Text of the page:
Reviewed by Fiona S Giles, Theatreview 15 Sep 2018
If you already have your tickets for Showbiz Christchurch’s production of Les Misérables, then you are fortunate. If not, what are you thinking? Hurry while they are available. Les Mis, as it’s affectionately called, has run continuously in London since 1985 and toured globally. It is more than a musical, it’s a cultural phenomenon. Which it almost has no right to be.
Victor Hugo’s 1463 page epic (first published in 1862), spanning almost twenty years, depicts the struggles of the French poor against a brutal justice system, grinding poverty and prejudice. Hardly uplifting stuff. Add to that the doomed rebellion and the relentless hounding of noble pauper Jean Valjean by officer Javert and, on paper, it makes one wonder how the musical ever got off the ground.
But it works. It gets under your skin. The music is heart-stirring, the story grand and sweeping. There are characters to love, to hate, to pity and to laugh at. It has love, pain, despair, redemption, the whole roller coaster of human emotion condensed into two and a half hours. The musical is long, I admit, but the pace is unremitting, aided by a revolving stage that keeps the action ever flowing.
This is the story of Jean Valjean, a man released after 19 years hard labour for stealing bread, who reconstructs himself as a respectable town mayor and factory owner before inadvertently causing the downfall of the wretched Fantine. As atonement, he raises Fantine’s daughter Cosette as his own. Cosette falls in love with a young Revolutionary, whom Valjean protects for Cosette’s sake. Throughout it all Valjean is hunted by the morally inflexible policeman Javert.
Valjean carries the weight of the story on his shoulders and you need an incredible talent to carry the musical. Showbiz Christchurch has found that in Daniel Belle, a remarkably talented singer and performer. Belle brings a steady inner strength to his Valjean, a pride in his bearing throughout his journey from embittered convict to compassionate father. Belle’s singing is stunning, particularly in ‘Bring Him Home’, a song that rises to a breathtaking crescendo that has the audience whooping and cheering.
Javert is, by contrast, a man who doesn’t believe in redemption in this life. The law is black and white to Javert: only brutal justice can provoke good behaviour. It can be easy to slip into a wooden portrayal of this unyielding man, but James Foster plays Javert with personality and humanity. He is superb as Javert on the bridge, grappling with the knowledge that his world has utterly unravelled.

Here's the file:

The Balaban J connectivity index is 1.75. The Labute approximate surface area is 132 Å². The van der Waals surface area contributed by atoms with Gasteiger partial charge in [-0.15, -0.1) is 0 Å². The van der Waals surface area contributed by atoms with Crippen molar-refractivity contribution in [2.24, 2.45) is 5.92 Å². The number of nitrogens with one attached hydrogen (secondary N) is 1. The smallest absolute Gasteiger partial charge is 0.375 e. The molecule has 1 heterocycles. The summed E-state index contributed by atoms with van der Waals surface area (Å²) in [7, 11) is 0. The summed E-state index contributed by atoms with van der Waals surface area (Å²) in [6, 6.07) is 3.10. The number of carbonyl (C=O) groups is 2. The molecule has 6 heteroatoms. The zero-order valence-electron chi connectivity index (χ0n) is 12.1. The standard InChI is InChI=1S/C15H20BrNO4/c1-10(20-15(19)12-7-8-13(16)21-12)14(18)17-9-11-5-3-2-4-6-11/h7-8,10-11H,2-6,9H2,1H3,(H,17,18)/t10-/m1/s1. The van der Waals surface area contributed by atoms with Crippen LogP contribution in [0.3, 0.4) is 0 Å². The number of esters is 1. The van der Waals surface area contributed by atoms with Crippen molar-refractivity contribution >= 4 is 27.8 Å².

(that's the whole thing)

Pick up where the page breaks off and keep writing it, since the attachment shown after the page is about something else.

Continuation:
Fantine is the woman who is trying to support her daughter, broken down by an uncaring society, until, destitute and ill, she hits back. Saved from arrest by Valjean, she begs him to care for her Cosette. Kira Josephson plays a perfect Fantine. Her powerful, emotive voice holds the audience spellbound. Her eyes betray the unforgiving life she has suffered, her voice trembles with her pain.
Monique Clementson is a heartbreaking Eponine, the woman who hides her true feelings for Marius under a tomboyish mask. Her heartfelt rendition of ‘On My Own’ brings me to tears and the audience to a thunderous applause.
Jacqueline Doherty plays the adult Cosette for the naive sheltered girl she is. She and Fergus Inder’s idealistic and frankly oblivious student Marius make it believable that they could have fallen in love so quickly. Their courtship scene is played with great innocence against the brutality outside the gates, though I stifle a laugh when Marius seems to show superhuman strength by bending the iron bars as he squeezed through. Why not have made the gaps wider?
Ben Freeth and Rebecca Malcolm deserve special recognition for their portrayal of Monsieur and Madame Thénardier, a pair representing the more grotesque, grasping side of human nature. They bring an element of humour to a dark story without dipping too far into caricature.
Young locals Duncan Price and Isla Palmer are tonight’s Gavroche and Little Cosette. Both only nine years old, they have demanding roles yet seem to fill the stage with their presence: Palmer as the wide-eyed, sweet-voiced Cosette and Price as the brave and cheeky urchin Gavroche.
Without the stunning ensemble, Les Misérables is only a shell of a show. These dynamic performers clearly invest all of themselves into their characters, whether students, tavern-goers, prostitutes or prisoners. They fill the stage, each a unique presence, faces animated with emotion: a delight to watch. Their exceptional voices soar and are superbly complemented by the excellent live orchestra under the direction of Richard Marrett.
The costumes are impeccable. Diane Brodie QSM has outdone herself with the level of detail and professionalism that has gone into every piece, whether simple nightgown or military uniform. The lighting design is likewise excellent; moody and evocative, particularly in the sewer scene. I do find it too dark at times – some greater variation would take it from excellent to perfect.
As my companion and I walk out of the theatre – after a tumultuous applause and well deserved standing ovation – I hear someone behind me remark “What is it about this story that English-speakers love so much?” I would have to argue that it’s less the 19th Century Paris setting and more the eternal themes of striving against injustice, the idealism of youth, the plight of the poor and the redemptive power of love, combined with some of the most powerful and memorable songs ever written, that you can’t help but keep singing to yourself long after the show is over.